“You connect with other people and the source itself to help you out,” Carter Connon confirmed.

“I actually use it every weekend - using family support with my step-siblings because they do annoy me a lot,” Alex Alsum smiled. “I use family support during that, generosity whenever I can, spirituality to just relax myself and think of positive things all the time.”

Positivity is a big part of Sources of Strength, and yet another core value of the program calls on individuals to “bring the joy.”

“The focus is always positive. The focus of Sources of Strength is on hope, help and strength, so anytime we can make it fun and make it engaging for people to interact with these strengths the better. If they’re having a good time doing it, they’re going to do it again,” Leithauser reasoned.

Dropping Cans

That was the thinking behind a Give n' Glow event held at the school in February that highlighted generosity. The celebration was held during enrichment, and students who attended were asked to bring at least one non-perishable food item to donate to Pine River Shares as their entry fee. The event featured glow games and music, but a raffle may have been the biggest draw…and some students really poured on the generosity in recognition of the fact that the more food items they brought, the more raffle tickets they got.

“Generosity is a source of strength because it benefits both the receiver and the giver, and can help our students build their sense of community and purpose,” said Dean of Students Alex Forsthoff, who was on hand to help collect the offerings and distribute the rewards.

And the rewards were plentiful. To help get the students excited, the raffle offered some awesome prizes — including both Xbox and PS5 controllers, new backpacks, a clip-on bluetooth speaker, a glow light display machine, remote control bedroom curtain lights and tumbler cups with straws. Combined with a natural desire to break up the gloom of February, those prizes helped make the Give n’ Glow the most well attended Sources of Strength event held at BHS, according to Forsthoff.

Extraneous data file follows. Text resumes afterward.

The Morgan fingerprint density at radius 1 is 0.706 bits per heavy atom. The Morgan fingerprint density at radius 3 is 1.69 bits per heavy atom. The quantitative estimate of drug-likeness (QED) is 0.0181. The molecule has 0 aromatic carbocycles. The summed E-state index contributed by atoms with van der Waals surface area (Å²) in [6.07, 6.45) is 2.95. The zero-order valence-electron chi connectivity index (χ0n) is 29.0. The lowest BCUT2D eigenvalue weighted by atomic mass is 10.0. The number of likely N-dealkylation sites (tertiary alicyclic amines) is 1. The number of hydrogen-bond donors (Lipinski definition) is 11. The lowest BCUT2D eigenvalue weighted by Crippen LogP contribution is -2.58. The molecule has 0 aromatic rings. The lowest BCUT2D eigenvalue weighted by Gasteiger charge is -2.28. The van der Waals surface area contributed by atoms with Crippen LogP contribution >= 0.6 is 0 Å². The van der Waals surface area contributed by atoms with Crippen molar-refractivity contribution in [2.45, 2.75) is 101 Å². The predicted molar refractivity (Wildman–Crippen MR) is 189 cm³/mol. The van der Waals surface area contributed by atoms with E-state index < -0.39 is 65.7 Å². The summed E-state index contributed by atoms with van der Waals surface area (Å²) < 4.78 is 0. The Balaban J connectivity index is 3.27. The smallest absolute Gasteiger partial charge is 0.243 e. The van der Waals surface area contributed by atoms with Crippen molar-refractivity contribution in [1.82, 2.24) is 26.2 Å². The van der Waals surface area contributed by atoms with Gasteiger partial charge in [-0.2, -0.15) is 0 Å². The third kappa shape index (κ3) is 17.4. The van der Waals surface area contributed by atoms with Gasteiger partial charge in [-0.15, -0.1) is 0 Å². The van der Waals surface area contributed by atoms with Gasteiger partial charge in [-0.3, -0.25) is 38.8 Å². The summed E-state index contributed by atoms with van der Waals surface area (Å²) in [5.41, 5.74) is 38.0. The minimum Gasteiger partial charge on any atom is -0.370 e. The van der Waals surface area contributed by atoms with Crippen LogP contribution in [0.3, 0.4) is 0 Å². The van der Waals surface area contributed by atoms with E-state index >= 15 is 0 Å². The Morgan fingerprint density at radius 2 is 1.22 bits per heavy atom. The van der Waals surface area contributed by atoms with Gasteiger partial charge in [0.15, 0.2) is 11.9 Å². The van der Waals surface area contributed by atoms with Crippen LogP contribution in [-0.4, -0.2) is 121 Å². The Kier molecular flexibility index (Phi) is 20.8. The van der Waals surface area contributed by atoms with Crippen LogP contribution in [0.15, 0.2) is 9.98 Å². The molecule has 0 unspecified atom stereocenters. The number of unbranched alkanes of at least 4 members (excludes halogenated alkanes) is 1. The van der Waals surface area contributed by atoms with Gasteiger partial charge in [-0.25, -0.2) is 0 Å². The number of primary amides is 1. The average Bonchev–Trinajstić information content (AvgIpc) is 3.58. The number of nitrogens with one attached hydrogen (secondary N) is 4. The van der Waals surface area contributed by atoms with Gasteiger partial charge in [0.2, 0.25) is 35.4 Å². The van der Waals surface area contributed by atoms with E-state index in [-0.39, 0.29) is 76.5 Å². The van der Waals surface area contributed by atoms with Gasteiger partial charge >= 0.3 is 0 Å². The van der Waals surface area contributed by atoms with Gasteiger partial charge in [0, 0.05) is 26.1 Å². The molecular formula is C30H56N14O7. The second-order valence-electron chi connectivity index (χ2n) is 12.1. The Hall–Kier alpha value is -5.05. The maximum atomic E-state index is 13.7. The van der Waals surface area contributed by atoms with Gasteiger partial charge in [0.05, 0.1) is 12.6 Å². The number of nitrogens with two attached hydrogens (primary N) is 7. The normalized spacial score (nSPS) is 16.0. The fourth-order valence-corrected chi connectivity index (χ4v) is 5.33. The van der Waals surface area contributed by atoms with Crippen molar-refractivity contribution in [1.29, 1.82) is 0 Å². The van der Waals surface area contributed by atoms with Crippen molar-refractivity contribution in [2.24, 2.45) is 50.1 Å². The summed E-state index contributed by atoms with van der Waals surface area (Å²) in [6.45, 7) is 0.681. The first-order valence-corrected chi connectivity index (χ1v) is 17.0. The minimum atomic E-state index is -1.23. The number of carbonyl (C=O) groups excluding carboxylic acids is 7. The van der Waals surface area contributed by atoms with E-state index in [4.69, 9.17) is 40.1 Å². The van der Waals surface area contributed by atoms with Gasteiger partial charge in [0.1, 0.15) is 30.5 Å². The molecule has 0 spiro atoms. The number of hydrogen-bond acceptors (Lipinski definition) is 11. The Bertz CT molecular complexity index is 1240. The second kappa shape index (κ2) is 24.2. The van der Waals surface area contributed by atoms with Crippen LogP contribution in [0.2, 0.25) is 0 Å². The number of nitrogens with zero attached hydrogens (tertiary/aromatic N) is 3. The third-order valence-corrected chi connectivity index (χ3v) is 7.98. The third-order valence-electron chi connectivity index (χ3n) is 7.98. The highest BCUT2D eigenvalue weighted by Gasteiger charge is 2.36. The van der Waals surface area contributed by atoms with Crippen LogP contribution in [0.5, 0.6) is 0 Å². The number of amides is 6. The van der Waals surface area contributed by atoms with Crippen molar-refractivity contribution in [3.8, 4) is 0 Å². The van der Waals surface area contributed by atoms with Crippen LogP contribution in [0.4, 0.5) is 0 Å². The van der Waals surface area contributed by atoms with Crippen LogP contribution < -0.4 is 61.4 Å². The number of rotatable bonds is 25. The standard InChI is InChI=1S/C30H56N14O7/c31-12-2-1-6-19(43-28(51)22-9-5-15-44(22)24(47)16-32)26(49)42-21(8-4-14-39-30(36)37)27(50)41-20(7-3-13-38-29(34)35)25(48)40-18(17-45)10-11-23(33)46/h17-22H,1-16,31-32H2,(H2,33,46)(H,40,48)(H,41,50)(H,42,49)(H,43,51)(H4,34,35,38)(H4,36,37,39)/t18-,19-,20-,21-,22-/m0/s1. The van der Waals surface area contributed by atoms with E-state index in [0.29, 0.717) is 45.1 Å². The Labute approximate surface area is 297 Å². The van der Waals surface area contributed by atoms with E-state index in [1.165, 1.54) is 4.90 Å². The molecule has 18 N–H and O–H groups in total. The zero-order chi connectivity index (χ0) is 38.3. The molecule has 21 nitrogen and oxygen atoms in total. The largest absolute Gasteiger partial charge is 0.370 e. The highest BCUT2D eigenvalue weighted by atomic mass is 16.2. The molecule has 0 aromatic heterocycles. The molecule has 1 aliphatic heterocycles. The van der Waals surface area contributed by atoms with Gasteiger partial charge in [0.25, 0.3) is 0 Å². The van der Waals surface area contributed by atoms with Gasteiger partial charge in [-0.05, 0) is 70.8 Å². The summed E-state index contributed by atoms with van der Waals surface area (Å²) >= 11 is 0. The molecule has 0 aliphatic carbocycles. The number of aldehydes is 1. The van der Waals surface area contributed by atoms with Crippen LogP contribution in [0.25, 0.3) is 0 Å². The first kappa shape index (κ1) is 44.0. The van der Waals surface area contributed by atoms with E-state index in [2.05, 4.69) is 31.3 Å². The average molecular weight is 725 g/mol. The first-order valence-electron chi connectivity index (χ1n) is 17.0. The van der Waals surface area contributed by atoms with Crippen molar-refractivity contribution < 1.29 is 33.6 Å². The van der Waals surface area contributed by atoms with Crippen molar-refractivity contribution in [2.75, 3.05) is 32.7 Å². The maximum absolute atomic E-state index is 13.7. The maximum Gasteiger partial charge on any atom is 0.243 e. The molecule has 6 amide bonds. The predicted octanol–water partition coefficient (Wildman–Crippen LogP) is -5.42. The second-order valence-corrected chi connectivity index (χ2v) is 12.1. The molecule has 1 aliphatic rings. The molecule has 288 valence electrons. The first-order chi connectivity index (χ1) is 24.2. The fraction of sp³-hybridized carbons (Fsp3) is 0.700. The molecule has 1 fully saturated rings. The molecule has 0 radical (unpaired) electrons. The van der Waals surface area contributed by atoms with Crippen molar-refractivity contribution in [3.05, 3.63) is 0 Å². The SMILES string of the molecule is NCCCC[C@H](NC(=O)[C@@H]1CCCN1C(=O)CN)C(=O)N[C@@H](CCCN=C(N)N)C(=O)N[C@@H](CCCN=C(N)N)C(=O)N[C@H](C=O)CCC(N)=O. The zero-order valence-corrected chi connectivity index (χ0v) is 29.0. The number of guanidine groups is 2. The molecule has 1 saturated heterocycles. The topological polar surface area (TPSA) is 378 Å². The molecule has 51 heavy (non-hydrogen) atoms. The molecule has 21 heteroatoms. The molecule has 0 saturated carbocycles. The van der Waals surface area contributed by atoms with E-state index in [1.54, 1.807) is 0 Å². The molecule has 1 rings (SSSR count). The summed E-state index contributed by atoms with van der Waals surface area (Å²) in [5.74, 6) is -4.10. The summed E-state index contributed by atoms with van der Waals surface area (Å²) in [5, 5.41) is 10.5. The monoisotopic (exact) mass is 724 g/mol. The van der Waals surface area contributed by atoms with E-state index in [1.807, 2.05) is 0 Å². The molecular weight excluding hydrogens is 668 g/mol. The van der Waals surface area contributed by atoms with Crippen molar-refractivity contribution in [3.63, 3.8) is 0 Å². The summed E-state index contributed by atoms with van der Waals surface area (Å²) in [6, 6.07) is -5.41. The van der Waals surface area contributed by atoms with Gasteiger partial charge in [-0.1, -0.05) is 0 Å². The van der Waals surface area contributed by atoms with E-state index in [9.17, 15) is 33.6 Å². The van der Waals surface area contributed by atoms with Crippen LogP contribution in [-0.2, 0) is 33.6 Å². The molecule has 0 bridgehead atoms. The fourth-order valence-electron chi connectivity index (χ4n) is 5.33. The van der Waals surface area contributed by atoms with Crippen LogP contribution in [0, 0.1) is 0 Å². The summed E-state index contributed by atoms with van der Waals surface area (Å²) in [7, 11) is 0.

“It gives to the community, and it brings the students of the school together,” Burrows said after the event.

It also helped raise awareness of the Sources of Strength program itself, making it more likely that children — and adults — will make connections to the people and coping skills that help them in time of trouble.

“We’re not only trying to make connections in our high school, but district-wide, all Bayfield kids,” Foutz said.

The peer leaders are vitally important in this mission because their participation in the program makes them recognizable to other students, and that allows them to act as a bridge between kids who are struggling and the people who can help them.

“These guys are not set up to be peer counselors or peer therapists,” Leithauser observed. “The idea is that they will connect them with adults who can help them get through the struggles they are going through.”

“We make sure people have nice people to go to,” Alsum confirmed.

These connections, combined with the peer leaders’ mission to enhance the protective factors (sources of strength) through example, produce what the Sources of Strength website describes as “a strength-based and upstream approach to mental health promotion and prevention of adverse outcomes like suicide, violence, bullying, and substance misuse.”

It’s an approach that has made believers out of students and staff alike at Bayfield High School.

“It’s about solving problems upriver before they go downstream to bigger and more difficult challenges,” Foutz stated.

“Let’s get them out of the river, and give them the tools they need to not be in the river,” Leithauser agreed.

Dropping Cans